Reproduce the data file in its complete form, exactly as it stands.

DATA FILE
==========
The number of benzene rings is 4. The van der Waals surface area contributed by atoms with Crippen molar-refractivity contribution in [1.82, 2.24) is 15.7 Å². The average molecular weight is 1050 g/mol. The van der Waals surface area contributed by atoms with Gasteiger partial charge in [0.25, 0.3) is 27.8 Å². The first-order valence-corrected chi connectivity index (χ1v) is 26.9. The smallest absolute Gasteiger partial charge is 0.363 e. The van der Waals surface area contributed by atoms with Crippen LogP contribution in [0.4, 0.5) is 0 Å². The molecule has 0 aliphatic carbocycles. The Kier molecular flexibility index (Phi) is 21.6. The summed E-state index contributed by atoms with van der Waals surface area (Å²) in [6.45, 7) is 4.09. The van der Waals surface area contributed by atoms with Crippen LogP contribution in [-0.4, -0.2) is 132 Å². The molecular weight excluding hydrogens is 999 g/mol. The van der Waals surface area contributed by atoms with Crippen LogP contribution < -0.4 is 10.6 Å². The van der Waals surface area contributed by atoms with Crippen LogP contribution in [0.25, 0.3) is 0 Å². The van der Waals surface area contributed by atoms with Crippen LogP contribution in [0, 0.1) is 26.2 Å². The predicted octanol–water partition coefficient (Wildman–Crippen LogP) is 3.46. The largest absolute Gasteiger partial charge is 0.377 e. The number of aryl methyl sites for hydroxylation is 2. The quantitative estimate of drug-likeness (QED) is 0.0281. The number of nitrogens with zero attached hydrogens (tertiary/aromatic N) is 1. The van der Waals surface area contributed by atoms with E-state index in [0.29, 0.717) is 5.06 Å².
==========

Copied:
The number of benzene rings is 4. The van der Waals surface area contributed by atoms with Crippen molar-refractivity contribution in [1.82, 2.24) is 15.7 Å². The average molecular weight is 1050 g/mol. The van der Waals surface area contributed by atoms with Gasteiger partial charge in [0.25, 0.3) is 27.8 Å². The first-order valence-corrected chi connectivity index (χ1v) is 26.9. The smallest absolute Gasteiger partial charge is 0.363 e. The van der Waals surface area contributed by atoms with Crippen LogP contribution in [0.4, 0.5) is 0 Å². The molecule has 0 aliphatic carbocycles. The Kier molecular flexibility index (Phi) is 21.6. The summed E-state index contributed by atoms with van der Waals surface area (Å²) in [6.45, 7) is 4.09. The van der Waals surface area contributed by atoms with Crippen LogP contribution in [-0.4, -0.2) is 132 Å². The molecular weight excluding hydrogens is 999 g/mol. The van der Waals surface area contributed by atoms with Crippen LogP contribution < -0.4 is 10.6 Å². The van der Waals surface area contributed by atoms with Crippen LogP contribution in [0.25, 0.3) is 0 Å². The van der Waals surface area contributed by atoms with Crippen LogP contribution in [0, 0.1) is 26.2 Å². The predicted octanol–water partition coefficient (Wildman–Crippen LogP) is 3.46. The largest absolute Gasteiger partial charge is 0.377 e. The number of aryl methyl sites for hydroxylation is 2. The quantitative estimate of drug-likeness (QED) is 0.0281. The number of nitrogens with zero attached hydrogens (tertiary/aromatic N) is 1. The van der Waals surface area contributed by atoms with E-state index in [0.29, 0.717) is 5.06 Å².